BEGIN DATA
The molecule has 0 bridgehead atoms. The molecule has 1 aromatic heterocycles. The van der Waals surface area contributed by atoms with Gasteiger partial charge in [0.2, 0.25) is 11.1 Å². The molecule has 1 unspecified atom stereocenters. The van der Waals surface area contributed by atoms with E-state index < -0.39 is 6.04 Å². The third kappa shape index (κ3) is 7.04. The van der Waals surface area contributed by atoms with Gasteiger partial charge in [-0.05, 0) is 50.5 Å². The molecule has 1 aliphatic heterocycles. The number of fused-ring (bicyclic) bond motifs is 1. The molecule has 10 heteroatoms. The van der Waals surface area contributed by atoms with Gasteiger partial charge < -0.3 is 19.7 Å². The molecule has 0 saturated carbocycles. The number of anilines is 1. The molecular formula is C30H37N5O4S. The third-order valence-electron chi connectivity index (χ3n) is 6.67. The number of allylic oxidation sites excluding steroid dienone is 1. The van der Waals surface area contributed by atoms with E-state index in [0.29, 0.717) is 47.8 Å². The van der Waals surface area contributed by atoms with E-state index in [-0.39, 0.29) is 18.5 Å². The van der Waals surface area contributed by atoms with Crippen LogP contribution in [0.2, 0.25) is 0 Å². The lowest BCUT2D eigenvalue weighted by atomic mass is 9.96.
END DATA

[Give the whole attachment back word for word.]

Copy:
The molecule has 0 bridgehead atoms. The molecule has 1 aromatic heterocycles. The van der Waals surface area contributed by atoms with Gasteiger partial charge in [0.2, 0.25) is 11.1 Å². The molecule has 1 unspecified atom stereocenters. The van der Waals surface area contributed by atoms with E-state index < -0.39 is 6.04 Å². The third kappa shape index (κ3) is 7.04. The van der Waals surface area contributed by atoms with Gasteiger partial charge in [-0.05, 0) is 50.5 Å². The molecule has 1 aliphatic heterocycles. The number of fused-ring (bicyclic) bond motifs is 1. The molecule has 10 heteroatoms. The van der Waals surface area contributed by atoms with Gasteiger partial charge < -0.3 is 19.7 Å². The molecule has 0 saturated carbocycles. The number of anilines is 1. The molecular formula is C30H37N5O4S. The third-order valence-electron chi connectivity index (χ3n) is 6.67. The number of allylic oxidation sites excluding steroid dienone is 1. The van der Waals surface area contributed by atoms with E-state index in [0.29, 0.717) is 47.8 Å². The van der Waals surface area contributed by atoms with E-state index in [-0.39, 0.29) is 18.5 Å². The van der Waals surface area contributed by atoms with Crippen LogP contribution in [0.2, 0.25) is 0 Å². The lowest BCUT2D eigenvalue weighted by atomic mass is 9.96.